My First Visit to Germany’s Nazi Concentration Camps – The Dachau Concentration Camp

Now who would have thought I would arrive in this soul wrenching place. I have heard so much about the ‘Nazi Concentration camp’ during history classes or in the media, I even remembered borrowing The Diary of a Young Girl by Anne Frank in my school library only to find myself crying out loud in my bedroom floor over the horrific details that I read! Truly it is unbelievable experience and one have to see what it was all about when you are there.

The most of my Europe tour was centered in Germany and the concentration camp was defo on my to-visit list. I left in the morning to the Dachau camp which wasn’t too far from where I live. The moment I arrived at the entrance gate of the camp there was a mix of emotions –

– Sad. Melancholic. Eerie. Life-changing.

These are just some of the feelings that I can remember experiencing and as this was my first visit to a concentration camp, I had an idea of what to expect, but it’s almost impossible to prepare myself for the somber experience I felt.

Dachau is only 30 kilometers away from the high city life of Munich, but it seems like a different world when I got there. It’s an old-road downtown, nestled deep within the Bavarian countryside, with the Alps looming in the background. The cheerful country-side turns somewhat gloomy as I entered the pavement of the memorial site.

Dachau concentration camp (German: Konzentrationslager (KZ) Dachau) was the first of the Nazi concentration camps opened in Germany, intended to hold political prisoners. It is located on the grounds of an abandoned munitions factory near the medieval town of Dachau, about 16 km northwest of Munich in the state of Bavaria, in southern Germany. Opened in 1933 by Heinrich Himmler, its purpose was enlarged to include forced labor, and eventually, the imprisonment of Jews, ordinary German and Austrian criminals, and eventually foreign nationals from countries which Germany occupied or invaded. It was finally liberated in 1945.

The prisoners of Dachau concentration camp originally were to serve as forced labor for a munition factory, and to expand the camp. It was used as a training center for SS guards and was a model for other concentration camps. The camp was about 990 feet wide and 1,980 feet long (300 × 600 m) in rectangular shape. The prisoner’s entrance was secured by an iron gate with the motto “Arbeit macht frei” (“Work will make you free”). This reflected Nazi propaganda which trivialized concentration camps as labor and re-education camps, when in fact forced labor was used as a method of torture. As of 1938, the procedure for new arrivals occurred at the Schubraum, where prisoners were to hand over their clothing and possessions “There we were stripped of all our clothes. Everything had to be handed over: money, rings, watches. One was now stark naked.”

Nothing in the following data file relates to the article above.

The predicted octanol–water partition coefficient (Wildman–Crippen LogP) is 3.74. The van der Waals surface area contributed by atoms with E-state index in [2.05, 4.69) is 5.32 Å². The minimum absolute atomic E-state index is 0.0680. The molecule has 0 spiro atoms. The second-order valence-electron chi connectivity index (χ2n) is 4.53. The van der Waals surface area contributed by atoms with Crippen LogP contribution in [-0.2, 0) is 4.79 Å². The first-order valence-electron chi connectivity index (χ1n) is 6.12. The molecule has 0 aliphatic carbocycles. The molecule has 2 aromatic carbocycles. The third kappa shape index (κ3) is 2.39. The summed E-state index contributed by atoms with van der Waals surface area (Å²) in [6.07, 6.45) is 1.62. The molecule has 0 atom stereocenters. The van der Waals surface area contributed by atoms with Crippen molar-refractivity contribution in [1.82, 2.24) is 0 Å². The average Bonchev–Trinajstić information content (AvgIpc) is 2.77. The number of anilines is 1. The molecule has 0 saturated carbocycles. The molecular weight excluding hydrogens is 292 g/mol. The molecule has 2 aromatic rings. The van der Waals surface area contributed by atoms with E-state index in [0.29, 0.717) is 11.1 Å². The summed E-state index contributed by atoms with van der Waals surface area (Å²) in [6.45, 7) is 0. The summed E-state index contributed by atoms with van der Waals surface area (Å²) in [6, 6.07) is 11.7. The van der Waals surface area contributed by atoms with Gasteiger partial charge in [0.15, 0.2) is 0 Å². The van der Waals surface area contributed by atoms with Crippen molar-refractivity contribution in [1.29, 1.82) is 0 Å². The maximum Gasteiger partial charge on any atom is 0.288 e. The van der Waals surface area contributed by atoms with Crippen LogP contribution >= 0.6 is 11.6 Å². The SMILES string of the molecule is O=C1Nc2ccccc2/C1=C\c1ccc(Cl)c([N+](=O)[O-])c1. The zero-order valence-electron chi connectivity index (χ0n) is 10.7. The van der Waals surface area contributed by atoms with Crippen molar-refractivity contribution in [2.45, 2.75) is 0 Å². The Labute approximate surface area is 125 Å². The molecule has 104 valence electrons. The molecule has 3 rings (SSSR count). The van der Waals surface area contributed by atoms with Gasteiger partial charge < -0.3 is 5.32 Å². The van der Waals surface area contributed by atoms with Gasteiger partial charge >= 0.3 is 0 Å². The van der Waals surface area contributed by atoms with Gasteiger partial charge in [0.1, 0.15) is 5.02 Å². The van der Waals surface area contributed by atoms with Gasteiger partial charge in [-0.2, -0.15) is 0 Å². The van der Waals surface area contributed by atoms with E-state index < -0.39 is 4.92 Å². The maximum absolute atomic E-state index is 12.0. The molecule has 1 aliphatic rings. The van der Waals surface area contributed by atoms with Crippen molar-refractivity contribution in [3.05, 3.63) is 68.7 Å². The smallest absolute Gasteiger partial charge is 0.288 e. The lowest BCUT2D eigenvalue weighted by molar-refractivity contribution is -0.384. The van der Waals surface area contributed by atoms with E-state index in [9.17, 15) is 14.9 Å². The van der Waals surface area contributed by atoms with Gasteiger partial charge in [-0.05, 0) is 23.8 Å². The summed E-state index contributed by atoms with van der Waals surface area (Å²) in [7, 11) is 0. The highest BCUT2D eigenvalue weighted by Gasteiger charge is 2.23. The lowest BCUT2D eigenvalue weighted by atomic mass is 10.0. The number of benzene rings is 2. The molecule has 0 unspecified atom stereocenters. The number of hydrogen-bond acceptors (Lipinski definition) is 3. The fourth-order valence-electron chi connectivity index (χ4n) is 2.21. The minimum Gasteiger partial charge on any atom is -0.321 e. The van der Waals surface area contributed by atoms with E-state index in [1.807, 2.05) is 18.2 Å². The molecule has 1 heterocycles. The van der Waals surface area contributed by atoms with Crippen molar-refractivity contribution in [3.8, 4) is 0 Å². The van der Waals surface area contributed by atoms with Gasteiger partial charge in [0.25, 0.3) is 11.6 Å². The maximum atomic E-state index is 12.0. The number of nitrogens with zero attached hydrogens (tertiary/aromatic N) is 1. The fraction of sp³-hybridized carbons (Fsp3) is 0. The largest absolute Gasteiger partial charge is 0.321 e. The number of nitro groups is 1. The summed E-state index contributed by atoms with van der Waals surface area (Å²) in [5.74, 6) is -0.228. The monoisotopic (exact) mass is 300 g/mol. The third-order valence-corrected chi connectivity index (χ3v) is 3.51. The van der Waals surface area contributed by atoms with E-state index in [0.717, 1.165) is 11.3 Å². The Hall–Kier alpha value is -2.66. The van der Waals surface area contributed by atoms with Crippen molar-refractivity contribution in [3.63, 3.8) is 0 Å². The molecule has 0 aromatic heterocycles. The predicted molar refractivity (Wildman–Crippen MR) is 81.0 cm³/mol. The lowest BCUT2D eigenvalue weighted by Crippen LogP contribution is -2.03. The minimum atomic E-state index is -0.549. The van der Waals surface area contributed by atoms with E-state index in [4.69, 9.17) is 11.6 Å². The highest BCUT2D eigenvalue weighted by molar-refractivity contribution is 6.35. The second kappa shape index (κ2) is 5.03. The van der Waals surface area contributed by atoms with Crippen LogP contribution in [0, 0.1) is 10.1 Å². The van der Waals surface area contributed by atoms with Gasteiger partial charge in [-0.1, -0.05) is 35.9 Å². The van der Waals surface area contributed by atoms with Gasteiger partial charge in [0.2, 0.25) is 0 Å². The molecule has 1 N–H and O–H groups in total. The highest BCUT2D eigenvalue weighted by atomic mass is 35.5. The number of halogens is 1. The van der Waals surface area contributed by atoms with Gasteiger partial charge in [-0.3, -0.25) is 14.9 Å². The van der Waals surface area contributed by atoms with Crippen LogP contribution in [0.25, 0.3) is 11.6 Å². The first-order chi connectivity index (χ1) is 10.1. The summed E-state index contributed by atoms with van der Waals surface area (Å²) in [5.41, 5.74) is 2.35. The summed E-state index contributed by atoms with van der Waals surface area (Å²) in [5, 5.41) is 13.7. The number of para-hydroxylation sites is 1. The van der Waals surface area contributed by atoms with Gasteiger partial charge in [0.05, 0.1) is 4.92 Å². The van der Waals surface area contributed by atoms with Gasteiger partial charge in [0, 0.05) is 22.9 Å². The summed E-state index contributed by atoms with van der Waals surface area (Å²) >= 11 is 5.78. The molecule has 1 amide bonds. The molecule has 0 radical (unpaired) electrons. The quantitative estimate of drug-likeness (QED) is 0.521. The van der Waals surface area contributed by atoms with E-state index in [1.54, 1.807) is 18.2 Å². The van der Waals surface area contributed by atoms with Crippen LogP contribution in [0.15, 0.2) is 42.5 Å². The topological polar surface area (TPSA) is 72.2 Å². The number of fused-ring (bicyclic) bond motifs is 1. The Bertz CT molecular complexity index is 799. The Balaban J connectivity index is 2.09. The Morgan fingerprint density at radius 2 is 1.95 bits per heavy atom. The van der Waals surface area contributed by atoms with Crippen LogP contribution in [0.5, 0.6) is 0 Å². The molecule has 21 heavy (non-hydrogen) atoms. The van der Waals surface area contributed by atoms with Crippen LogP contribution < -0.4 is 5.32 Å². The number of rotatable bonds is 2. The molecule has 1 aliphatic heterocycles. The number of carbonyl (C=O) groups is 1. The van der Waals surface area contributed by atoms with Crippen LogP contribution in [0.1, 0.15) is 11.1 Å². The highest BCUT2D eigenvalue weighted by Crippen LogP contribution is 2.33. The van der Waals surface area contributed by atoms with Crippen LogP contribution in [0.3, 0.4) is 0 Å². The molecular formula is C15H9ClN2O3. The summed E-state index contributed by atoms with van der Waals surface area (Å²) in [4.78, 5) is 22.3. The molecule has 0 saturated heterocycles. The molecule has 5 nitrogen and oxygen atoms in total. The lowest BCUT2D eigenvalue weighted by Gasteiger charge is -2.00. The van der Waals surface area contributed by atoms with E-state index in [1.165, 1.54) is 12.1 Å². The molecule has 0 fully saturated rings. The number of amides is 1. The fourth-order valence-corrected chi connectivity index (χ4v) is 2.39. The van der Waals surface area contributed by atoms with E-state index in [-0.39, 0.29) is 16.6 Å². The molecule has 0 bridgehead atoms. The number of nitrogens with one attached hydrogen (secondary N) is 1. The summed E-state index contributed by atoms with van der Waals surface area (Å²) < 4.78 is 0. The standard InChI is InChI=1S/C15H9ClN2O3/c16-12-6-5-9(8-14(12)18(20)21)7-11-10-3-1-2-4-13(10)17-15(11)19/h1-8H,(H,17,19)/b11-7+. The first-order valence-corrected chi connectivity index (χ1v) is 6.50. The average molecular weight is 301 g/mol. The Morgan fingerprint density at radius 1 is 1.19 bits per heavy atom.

NaziCamp
The gate at the Jourhaus building through which the prisoner’s camp was entered contains the slogan, Arbeit macht frei, or ‘Work will make you free’.

Visitors are able to walk the grounds, visit one of the last standing dormitories, and visit the museum, which was excellent.  Inside of the museum is a chronological history of the Nazi regime, WWII, and the use of Dachau from WWII up until present time.

I would recommend bringing your children to visit the Dachau Concentration Camp. It will bring a food of thought to everyone – By looking at the unbelievable sufferings of the prisoners at this Nazi Concentration Camp makes one realize the futility of a State trying to fit all impulses under one homogeneous umbrella.

Before You Visit:

  • Entry to the Dachau Concentration Camp is free
  • Parking costs €3
  • Keep aside at least 4-5 hours to explore the Concentration Camp
  • Make sure you watch the short documentary which is played on loop, in various languages, in the exhibition area. It will send chills down your spine.
  • Respect the memorial ground because you are walking into a mass unseen graveyard.

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IBC


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Founder of SpeakUP movement. She is a humanitarian, future-enthusiast, occasional blogger & self-love writer that is learning to perfect the art of making a cup of cappuccino.

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